Brendan Gaughan says dragging tires on Kentucky’s bottom lane was ‘stupid’

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NASCAR Xfinity driver Brendan Gaughan ripped the use of the tire dragon on the bottom lane at Kentucky Speedway, calling it “stupid” and saying “they need to drag the lanes we don’t race.’’

Gaughan’s comments Thursday came a day after NASCAR on NBC analyst Parker Kligerman, who is competing in the Camping World Truck Series this weekend, questioned why the tire dragging device was used on the bottom lane. Ty Dillon also had the same question.

Some tracks drag tires to increase grip in an effort to provide better racing.

MORE: Kentucky Speedway says it knows what it’s doing with tire dragging

Gaughan, seated between Cole Custer and William Byron in the press conference, expressed his displeasure with how the tire dragon was used before teams arrived at Kentucky.

“Let me teach the boys here to keep their mouth shut and let the old guy say what he wants,’’ Gaughan said. “It’s stupid. They need to drag the lanes we don’t race. The lanes that we want there, the lanes we that we don’t practice in.

“Now, Kentucky has a lot of rain, so they’re going to wash a lot of it anyway. You could have gone and done the upper two lanes, started at the wall and worked your way down. You could have done that. Every racetrack could do that when they want that to happen. Michigan could do it. Lots of places could.

“For some reason, somebody in their infinite wisdom doesn’t think that’s a good idea. I don’t know why. Love to hear an answer for it. Nobody has ever given me one.’’

Byron, who has won the past two Xfinity races, admitted using the tire dragon on the bottom lane “doesn’t make a lot of sense, but we’re always going to be on the bottom at these repaves. We’re going so fast, we’re barely out of the throttle, so I guess it would prevent more wrecks if we had more grooves.’’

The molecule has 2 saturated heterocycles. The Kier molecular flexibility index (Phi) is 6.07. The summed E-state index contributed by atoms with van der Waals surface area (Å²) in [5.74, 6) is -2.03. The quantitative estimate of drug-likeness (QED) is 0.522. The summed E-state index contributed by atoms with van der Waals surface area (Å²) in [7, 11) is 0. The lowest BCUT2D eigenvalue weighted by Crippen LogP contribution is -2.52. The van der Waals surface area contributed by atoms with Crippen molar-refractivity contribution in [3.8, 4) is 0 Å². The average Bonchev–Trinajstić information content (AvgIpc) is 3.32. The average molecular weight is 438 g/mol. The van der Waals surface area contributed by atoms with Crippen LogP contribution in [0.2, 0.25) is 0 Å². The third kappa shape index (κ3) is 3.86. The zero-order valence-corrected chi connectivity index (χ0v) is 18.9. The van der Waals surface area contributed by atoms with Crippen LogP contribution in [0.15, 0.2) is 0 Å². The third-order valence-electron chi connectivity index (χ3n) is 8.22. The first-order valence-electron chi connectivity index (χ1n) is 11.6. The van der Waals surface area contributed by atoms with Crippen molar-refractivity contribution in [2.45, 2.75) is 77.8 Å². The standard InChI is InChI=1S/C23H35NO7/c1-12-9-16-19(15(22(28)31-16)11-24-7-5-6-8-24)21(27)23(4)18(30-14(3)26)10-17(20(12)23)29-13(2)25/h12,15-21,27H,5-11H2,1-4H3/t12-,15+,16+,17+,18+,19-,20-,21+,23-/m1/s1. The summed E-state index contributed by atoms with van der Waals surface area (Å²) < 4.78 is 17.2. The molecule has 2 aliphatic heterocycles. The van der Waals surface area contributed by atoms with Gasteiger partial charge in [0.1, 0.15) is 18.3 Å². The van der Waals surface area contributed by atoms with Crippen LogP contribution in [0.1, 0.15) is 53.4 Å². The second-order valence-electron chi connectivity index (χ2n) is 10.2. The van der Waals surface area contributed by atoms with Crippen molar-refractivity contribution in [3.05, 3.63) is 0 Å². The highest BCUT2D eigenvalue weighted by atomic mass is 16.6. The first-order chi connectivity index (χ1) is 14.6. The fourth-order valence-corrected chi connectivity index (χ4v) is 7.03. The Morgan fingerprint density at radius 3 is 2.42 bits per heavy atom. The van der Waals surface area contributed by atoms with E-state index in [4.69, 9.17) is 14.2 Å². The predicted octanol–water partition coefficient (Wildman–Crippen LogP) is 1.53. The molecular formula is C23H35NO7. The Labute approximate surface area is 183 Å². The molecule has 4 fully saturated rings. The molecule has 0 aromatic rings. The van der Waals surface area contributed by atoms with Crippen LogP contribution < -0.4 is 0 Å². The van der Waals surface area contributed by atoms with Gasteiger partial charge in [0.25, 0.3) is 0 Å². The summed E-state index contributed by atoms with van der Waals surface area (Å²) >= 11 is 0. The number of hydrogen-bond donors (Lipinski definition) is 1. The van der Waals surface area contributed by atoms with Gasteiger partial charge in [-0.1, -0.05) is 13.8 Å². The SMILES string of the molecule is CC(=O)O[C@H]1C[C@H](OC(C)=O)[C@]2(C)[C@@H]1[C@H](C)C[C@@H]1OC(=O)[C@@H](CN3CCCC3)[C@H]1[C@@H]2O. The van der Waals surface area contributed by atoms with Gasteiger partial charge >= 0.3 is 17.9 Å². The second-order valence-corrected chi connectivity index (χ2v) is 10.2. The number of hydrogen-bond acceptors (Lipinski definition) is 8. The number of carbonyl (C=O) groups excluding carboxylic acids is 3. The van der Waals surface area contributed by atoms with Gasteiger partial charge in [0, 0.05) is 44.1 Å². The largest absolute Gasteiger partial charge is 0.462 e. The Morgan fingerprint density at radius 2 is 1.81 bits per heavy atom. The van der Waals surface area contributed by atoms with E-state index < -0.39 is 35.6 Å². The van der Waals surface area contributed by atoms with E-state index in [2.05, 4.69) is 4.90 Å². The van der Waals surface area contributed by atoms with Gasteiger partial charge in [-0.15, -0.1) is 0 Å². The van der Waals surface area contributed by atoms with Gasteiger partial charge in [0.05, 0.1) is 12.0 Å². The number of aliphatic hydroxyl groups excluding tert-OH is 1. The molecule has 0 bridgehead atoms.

While NASCAR and the tracks work together, it ultimately is the track’s decision on where to use the tire dragon on its racing surface.

Kentucky is doing what it did last year and that provided what track officials thought was a good Cup race.

Gaughan noted that a Cup race at Kentucky is 67 laps (100.5 miles) longer than the Xfinity race. and that can make a difference in widening the groove.

“There are 25 more teams that run harder than in this (Xfinity) series,’’ Gaughan said. “You have more people battling, more race cars, more laps to do it. It works great.

“I think we’ve all seen in the media and the drivers, the tire dragon works great. … Then why not put it in the places that you want the track to grow to, not where you know that everybody wants to go?’’

Erik Jones wasn’t as critical of what was done to the Kentucky track.

“They can only do so much man,’’ Jones said Thursday. “If we tire drag the whole track, everybody is naturally going to go back to the bottom because it’s a repave and it’s going to be – it’s just going to be faster down there. It’s just how it’s going to work.

“I think even if they drag the top in, I don’t think it’s going to be faster up by the wall than it would be right on the white line. It’s just a repave and it’s going to be like this for 10 years. We’re going to be on the bottom and then we’ll start to work up to the middle. Kentucky really, even on the old surface, was just starting to get up to the wall, so it just takes time.”